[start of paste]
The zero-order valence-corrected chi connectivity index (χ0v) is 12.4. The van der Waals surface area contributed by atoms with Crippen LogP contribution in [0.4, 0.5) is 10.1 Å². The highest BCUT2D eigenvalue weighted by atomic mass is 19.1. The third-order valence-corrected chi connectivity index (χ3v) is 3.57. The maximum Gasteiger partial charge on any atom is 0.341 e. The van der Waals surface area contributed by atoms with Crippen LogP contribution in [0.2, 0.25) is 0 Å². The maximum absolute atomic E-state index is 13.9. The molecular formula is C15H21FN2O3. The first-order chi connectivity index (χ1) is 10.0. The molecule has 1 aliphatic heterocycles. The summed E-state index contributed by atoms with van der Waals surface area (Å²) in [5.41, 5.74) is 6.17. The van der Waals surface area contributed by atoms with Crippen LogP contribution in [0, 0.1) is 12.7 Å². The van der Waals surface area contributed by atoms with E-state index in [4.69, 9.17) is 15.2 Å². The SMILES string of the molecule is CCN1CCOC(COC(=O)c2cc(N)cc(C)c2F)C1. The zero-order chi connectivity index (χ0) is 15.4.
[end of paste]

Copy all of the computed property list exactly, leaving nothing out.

The zero-order valence-corrected chi connectivity index (χ0v) is 12.4. The van der Waals surface area contributed by atoms with Crippen LogP contribution in [0.4, 0.5) is 10.1 Å². The highest BCUT2D eigenvalue weighted by atomic mass is 19.1. The third-order valence-corrected chi connectivity index (χ3v) is 3.57. The maximum Gasteiger partial charge on any atom is 0.341 e. The van der Waals surface area contributed by atoms with Crippen LogP contribution in [0.2, 0.25) is 0 Å². The maximum absolute atomic E-state index is 13.9. The molecular formula is C15H21FN2O3. The first-order chi connectivity index (χ1) is 10.0. The molecule has 1 aliphatic heterocycles. The summed E-state index contributed by atoms with van der Waals surface area (Å²) in [5.41, 5.74) is 6.17. The van der Waals surface area contributed by atoms with Crippen LogP contribution in [0, 0.1) is 12.7 Å². The van der Waals surface area contributed by atoms with E-state index in [4.69, 9.17) is 15.2 Å². The SMILES string of the molecule is CCN1CCOC(COC(=O)c2cc(N)cc(C)c2F)C1. The zero-order chi connectivity index (χ0) is 15.4.